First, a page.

Onshore, Nearshore, Offshore, Reef, Wreck
850 - 3000 pounds
120" - 295"
The Tiger Shark is named for the dark bands or stripes that it has on the side of its body, resembling that of a tiger. Belonging to the same family as Bull Sharks, Lemon Sharks, and Blue Sharks known as Carcharhinidae, they are the family's largest species. The Tiger Shark's skin can range from blue to light green with a light yellow or white belly. They use their colors in a camouflage technique known as countershading. Blending in with the light background as prey looks up and being dark on top to blend in with the deep water's dark blue hues.
Tiger sharks are commonly found reaching 11 to 14 feet in length and weights of 800-1400 pounds. Like most fish, the Tiger Shark is dimorphic, meaning the females grow much larger than the males reaching exceptional sizes around 16-17 feet in length and weighing up to 2000 pounds.
Tiger Sharks are a solitary and nomadic species.
They have small pits on their snout which hold electroreceptors. These receptors can detect electrical fields and impulses in the water like those made from prey animals, helping them seek food.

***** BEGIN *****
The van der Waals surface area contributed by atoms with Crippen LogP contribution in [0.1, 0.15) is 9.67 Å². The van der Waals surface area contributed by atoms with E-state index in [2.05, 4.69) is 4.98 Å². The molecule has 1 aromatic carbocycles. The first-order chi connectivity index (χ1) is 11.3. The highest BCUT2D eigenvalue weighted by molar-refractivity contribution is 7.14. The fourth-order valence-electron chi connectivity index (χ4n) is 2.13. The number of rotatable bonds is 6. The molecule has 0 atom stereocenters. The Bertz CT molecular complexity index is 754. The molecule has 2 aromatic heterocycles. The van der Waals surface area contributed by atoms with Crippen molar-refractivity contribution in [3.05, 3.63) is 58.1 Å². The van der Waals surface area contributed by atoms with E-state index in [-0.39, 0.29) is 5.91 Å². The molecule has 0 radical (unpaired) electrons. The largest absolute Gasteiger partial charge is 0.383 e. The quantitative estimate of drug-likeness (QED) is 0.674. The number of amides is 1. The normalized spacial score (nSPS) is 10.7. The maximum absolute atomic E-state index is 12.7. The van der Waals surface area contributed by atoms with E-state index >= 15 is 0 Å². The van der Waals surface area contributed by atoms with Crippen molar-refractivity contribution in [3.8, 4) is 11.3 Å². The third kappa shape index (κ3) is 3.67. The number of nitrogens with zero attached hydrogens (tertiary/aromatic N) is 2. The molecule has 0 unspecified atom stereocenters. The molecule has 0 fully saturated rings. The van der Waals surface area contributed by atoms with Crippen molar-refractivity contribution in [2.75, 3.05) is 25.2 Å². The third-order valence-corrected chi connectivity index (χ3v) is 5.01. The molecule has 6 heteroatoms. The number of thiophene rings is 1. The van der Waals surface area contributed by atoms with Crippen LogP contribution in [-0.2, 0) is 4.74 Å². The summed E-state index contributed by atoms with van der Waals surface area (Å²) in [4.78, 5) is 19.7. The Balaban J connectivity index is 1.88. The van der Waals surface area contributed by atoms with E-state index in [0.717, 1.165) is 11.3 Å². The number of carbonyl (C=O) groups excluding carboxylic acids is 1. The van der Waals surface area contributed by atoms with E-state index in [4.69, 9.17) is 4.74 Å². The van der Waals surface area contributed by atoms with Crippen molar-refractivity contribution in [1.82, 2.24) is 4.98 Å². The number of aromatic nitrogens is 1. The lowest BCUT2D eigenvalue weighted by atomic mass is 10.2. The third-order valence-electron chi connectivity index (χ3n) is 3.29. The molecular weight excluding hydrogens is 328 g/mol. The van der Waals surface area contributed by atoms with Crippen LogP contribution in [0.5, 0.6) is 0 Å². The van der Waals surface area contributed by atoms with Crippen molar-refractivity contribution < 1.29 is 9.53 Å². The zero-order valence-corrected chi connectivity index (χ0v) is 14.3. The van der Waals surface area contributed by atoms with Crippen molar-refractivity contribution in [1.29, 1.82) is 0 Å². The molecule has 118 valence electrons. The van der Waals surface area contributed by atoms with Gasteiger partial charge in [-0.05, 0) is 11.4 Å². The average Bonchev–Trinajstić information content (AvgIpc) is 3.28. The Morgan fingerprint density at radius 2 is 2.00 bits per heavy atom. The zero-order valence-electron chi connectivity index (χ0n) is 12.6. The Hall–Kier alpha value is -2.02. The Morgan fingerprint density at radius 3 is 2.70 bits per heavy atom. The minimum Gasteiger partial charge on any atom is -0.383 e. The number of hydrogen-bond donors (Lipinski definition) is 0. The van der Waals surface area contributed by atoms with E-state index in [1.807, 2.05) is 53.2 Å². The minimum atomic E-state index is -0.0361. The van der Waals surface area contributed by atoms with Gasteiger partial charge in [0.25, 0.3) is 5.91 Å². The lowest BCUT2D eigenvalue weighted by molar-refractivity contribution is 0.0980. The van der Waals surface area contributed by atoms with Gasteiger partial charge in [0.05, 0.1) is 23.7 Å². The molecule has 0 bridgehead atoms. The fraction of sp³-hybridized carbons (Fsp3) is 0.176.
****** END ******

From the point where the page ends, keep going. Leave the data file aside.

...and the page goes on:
They follow currents of warm water and stay close to the equator during the winter months.
The tiger stripes that give the shark its name fade as they grow older.
Tiger Sharks are generally slow swimmers, using their camouflage to get close to prey, but they are capable of very fast bursts of speed when attacking prey and are one of the strongest swimming sharks in their family.
One of the most popular fishing methods for this game fish is by using live bait and chumming or by trolling. Live bait is the predominant method to catch Tiger Sharks. Some of the best bait, live or cut, is mackerel, bluefish, or tuna filets. Rods should have a 100-pound test monofilament and hooks ranging from 6/0 to 10/0. Heavy tackle in all regards from reels, rods, line, and leaders is required.
Tiger Sharks can be found in coastal waters and are found mainly in tropical to subtropical climates. They can be found around deeper waters and reefs but will move up into shallow waters to seek food. While rarely seen in shallow water, they have been spotted in water as shallow as ten feet, althou